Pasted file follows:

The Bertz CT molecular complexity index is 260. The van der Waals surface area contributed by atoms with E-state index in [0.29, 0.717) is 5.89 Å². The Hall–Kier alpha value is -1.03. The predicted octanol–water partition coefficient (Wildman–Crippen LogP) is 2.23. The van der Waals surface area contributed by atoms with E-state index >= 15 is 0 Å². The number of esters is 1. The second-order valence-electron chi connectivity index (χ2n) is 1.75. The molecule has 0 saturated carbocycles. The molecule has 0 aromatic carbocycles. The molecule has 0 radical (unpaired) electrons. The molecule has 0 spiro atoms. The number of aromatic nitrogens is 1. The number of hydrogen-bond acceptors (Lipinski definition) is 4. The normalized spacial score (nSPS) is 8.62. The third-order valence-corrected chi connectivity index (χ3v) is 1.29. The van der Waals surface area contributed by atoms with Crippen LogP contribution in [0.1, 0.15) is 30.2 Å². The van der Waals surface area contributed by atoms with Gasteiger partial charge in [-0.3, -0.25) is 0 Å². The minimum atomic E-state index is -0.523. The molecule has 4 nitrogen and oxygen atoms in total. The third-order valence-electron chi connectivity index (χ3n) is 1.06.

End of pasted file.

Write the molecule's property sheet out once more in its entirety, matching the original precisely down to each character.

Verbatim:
The Bertz CT molecular complexity index is 260. The van der Waals surface area contributed by atoms with E-state index in [0.29, 0.717) is 5.89 Å². The Hall–Kier alpha value is -1.03. The predicted octanol–water partition coefficient (Wildman–Crippen LogP) is 2.23. The van der Waals surface area contributed by atoms with E-state index >= 15 is 0 Å². The number of esters is 1. The second-order valence-electron chi connectivity index (χ2n) is 1.75. The molecule has 0 saturated carbocycles. The molecule has 0 aromatic carbocycles. The molecule has 0 radical (unpaired) electrons. The molecule has 0 spiro atoms. The number of aromatic nitrogens is 1. The number of hydrogen-bond acceptors (Lipinski definition) is 4. The normalized spacial score (nSPS) is 8.62. The third-order valence-corrected chi connectivity index (χ3v) is 1.29. The van der Waals surface area contributed by atoms with Crippen LogP contribution in [0.1, 0.15) is 30.2 Å². The van der Waals surface area contributed by atoms with Gasteiger partial charge in [-0.3, -0.25) is 0 Å². The minimum atomic E-state index is -0.523. The molecule has 4 nitrogen and oxygen atoms in total. The third-order valence-electron chi connectivity index (χ3n) is 1.06.